He cannot stretch his hands beyond a point, making it difficult for him to write, but that didn’t come in the way of Sourya Sinha, quadriplegic since birth, scoring 84.2 per cent in ICSE.
Sourya refused an offer to appear for the board examination through the National Institute of Open Schooling (NIOS). “Why should I?” was his simple argument. Assisted by a writer, Sourya took the examination with non-disabled students and shone.
But getting admitted to a mainstream school was not as easy. “We approached several schools but he was denied admission because he requires a writer and uses a wheelchair. They would refuse him on grounds of lack of infrastructure. A mainstream school in south Calcutta refused to take him in despite having an elevator because the elevator was meant for teachers and not students,” said mother Sunrita Mitra, a teacher of education at Shri Shikshayatan College.
Sourya was finally admitted to Akshar, an inclusive school, in Class VII. “The school authorities wanted to give him a chance though the school did not have an elevator. His class has always been on the ground floor. I was initially worried but he managed well,” Sunrita said.
Before Akshar, Sourya went to a small special school. “There were very few students, most of them with intellectual disabilities. There was no proper curriculum and they would be trained in activities such as baking. The school and we decided that he should be shifted to a mainstream school,” Sourya’s mother said.
Cerebral palsy, which affected both his hands and legs at birth, makes it impossible for Sourya to stand up on his feet or stretch his hands. But he refuses to call himself a fighter and tries his best to be self-sufficient at home. A bag strung around his neck, Sourya carries his books one by one to his study. “Some people might feel they are doing things differently, but there is nothing different about it. It is a matter of faith and belief in oneself that makes it possible,” said Sourya, who has represented Akshar and won several quiz competitions.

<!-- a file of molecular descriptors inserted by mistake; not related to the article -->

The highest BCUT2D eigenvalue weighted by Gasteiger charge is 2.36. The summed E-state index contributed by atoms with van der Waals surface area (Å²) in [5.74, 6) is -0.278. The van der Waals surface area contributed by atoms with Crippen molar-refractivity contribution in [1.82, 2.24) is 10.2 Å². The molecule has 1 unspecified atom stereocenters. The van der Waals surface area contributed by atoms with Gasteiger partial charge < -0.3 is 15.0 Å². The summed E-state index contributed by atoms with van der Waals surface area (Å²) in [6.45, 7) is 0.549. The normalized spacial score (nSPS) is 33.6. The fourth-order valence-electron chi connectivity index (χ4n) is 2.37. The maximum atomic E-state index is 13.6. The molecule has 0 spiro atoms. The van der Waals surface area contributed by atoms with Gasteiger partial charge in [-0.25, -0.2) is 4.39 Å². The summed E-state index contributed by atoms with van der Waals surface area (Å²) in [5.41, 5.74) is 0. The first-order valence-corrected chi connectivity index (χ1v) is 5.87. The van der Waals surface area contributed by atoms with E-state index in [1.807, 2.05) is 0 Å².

In school, using a writer sometimes proved a drawback during exams. “Maybe he is thinking at one level and by the time he dictates and it is written, he may think of something else and has to make changes. Often, a few points are lost in the process,” says Sourya’s mother, his writer at home. Despite the hitches, Sourya scored 78 in English, 69 in Bengali, 94 in history, 94 in environmental education, 60 in math, 66 in science and 86 in computer applications in ICSE.
The family cannot thank Gaurav Balakrishnan, a Class X student at the same school, enough for being Sourya’s writer for six papers. “Gaurav’s Class IX annual examinations coincided with Sourya’s ICSE. But whenever he had a day’s gap between examinations, Gaurav helped Sourya. Hats off to him and his family,” Sunrita said.
For the Class XII exams, Sourya hopes to be able to manage on his own. Extensive physiotherapy has helped him learn to type on the computer. “I am working on my speed and if I can improve it, I should be able to write the Class XII examination on the computer,” said Sourya, who has taken admission in humanities in The Heritage School in Class XI.
Self-motivation has also taught Sourya to be positive and look ahead. “He has been trying to write for the past couple of years but his handwriting has become slightly legible in the last few months. He had to give a thumb impression before his ICSE exam and that disturbed him. So, he has taken to writing more diligently, practising a page everyday,” his mother said.
Sourya may not be able to go out with friends as often as he would like but the avid reader never gives the Calcutta Book Fair a miss. “Reading for him is a pleasure, not pressure,” said his mother. Keen on taking up research and academics, Sourya’s favourites include encyclopaedias and books on history.